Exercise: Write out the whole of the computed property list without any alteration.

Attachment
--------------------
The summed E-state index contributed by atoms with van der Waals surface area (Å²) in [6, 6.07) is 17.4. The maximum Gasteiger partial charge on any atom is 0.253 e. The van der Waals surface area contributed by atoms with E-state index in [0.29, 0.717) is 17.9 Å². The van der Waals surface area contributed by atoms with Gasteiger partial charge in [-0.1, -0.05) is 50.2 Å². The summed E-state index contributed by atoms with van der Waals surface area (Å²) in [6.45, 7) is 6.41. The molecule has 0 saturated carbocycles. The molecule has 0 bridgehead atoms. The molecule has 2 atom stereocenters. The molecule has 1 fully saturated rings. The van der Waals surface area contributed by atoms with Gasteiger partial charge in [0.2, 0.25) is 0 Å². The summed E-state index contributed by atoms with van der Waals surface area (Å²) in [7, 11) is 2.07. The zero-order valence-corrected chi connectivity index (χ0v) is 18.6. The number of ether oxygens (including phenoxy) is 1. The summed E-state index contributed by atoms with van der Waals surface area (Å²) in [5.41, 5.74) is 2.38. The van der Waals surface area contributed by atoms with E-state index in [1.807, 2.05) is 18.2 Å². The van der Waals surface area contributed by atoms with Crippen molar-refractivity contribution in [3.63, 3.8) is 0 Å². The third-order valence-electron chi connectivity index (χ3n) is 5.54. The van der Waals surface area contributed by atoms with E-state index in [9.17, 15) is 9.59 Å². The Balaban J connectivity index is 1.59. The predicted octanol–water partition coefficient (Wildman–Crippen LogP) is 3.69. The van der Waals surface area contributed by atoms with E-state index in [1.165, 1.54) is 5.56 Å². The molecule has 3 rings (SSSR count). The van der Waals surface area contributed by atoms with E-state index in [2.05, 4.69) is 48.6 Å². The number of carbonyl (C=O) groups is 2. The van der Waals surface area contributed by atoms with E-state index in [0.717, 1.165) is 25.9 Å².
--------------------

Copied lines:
The summed E-state index contributed by atoms with van der Waals surface area (Å²) in [6, 6.07) is 17.4. The maximum Gasteiger partial charge on any atom is 0.253 e. The van der Waals surface area contributed by atoms with E-state index in [0.29, 0.717) is 17.9 Å². The van der Waals surface area contributed by atoms with Gasteiger partial charge in [-0.1, -0.05) is 50.2 Å². The summed E-state index contributed by atoms with van der Waals surface area (Å²) in [6.45, 7) is 6.41. The molecule has 0 saturated carbocycles. The molecule has 0 bridgehead atoms. The molecule has 2 atom stereocenters. The molecule has 1 fully saturated rings. The van der Waals surface area contributed by atoms with Gasteiger partial charge in [0.2, 0.25) is 0 Å². The summed E-state index contributed by atoms with van der Waals surface area (Å²) in [7, 11) is 2.07. The zero-order valence-corrected chi connectivity index (χ0v) is 18.6. The number of ether oxygens (including phenoxy) is 1. The summed E-state index contributed by atoms with van der Waals surface area (Å²) in [5.41, 5.74) is 2.38. The van der Waals surface area contributed by atoms with E-state index in [1.807, 2.05) is 18.2 Å². The van der Waals surface area contributed by atoms with Crippen molar-refractivity contribution in [3.63, 3.8) is 0 Å². The third-order valence-electron chi connectivity index (χ3n) is 5.54. The van der Waals surface area contributed by atoms with E-state index in [9.17, 15) is 9.59 Å². The Balaban J connectivity index is 1.59. The predicted octanol–water partition coefficient (Wildman–Crippen LogP) is 3.69. The van der Waals surface area contributed by atoms with E-state index in [1.165, 1.54) is 5.56 Å². The molecule has 3 rings (SSSR count). The van der Waals surface area contributed by atoms with E-state index in [2.05, 4.69) is 48.6 Å². The number of carbonyl (C=O) groups is 2. The van der Waals surface area contributed by atoms with E-state index in [0.717, 1.165) is 25.9 Å².